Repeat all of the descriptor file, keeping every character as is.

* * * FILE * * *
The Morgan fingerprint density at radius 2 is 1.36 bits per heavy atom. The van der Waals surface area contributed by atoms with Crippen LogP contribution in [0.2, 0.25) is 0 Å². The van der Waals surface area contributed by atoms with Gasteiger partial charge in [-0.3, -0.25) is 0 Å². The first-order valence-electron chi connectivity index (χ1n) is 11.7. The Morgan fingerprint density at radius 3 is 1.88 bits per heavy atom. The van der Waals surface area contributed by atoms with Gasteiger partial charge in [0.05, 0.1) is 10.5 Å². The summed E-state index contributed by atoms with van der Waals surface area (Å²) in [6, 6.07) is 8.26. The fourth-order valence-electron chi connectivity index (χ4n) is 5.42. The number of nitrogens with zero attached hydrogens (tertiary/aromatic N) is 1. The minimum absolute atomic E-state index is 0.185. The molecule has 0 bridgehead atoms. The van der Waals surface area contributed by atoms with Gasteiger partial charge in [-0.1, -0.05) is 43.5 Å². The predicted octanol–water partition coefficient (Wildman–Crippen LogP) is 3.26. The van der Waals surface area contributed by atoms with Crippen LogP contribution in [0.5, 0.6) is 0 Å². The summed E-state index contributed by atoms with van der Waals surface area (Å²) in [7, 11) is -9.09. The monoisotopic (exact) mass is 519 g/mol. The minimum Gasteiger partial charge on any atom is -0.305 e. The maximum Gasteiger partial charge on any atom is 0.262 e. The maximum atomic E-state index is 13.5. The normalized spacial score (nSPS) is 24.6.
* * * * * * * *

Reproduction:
The Morgan fingerprint density at radius 2 is 1.36 bits per heavy atom. The van der Waals surface area contributed by atoms with Crippen LogP contribution in [0.2, 0.25) is 0 Å². The van der Waals surface area contributed by atoms with Gasteiger partial charge in [-0.3, -0.25) is 0 Å². The first-order valence-electron chi connectivity index (χ1n) is 11.7. The Morgan fingerprint density at radius 3 is 1.88 bits per heavy atom. The van der Waals surface area contributed by atoms with Gasteiger partial charge in [0.05, 0.1) is 10.5 Å². The summed E-state index contributed by atoms with van der Waals surface area (Å²) in [6, 6.07) is 8.26. The fourth-order valence-electron chi connectivity index (χ4n) is 5.42. The number of nitrogens with zero attached hydrogens (tertiary/aromatic N) is 1. The minimum absolute atomic E-state index is 0.185. The molecule has 0 bridgehead atoms. The van der Waals surface area contributed by atoms with Gasteiger partial charge in [-0.1, -0.05) is 43.5 Å². The predicted octanol–water partition coefficient (Wildman–Crippen LogP) is 3.26. The van der Waals surface area contributed by atoms with Crippen LogP contribution in [0.5, 0.6) is 0 Å². The summed E-state index contributed by atoms with van der Waals surface area (Å²) in [7, 11) is -9.09. The monoisotopic (exact) mass is 519 g/mol. The minimum Gasteiger partial charge on any atom is -0.305 e. The maximum Gasteiger partial charge on any atom is 0.262 e. The maximum atomic E-state index is 13.5. The normalized spacial score (nSPS) is 24.6.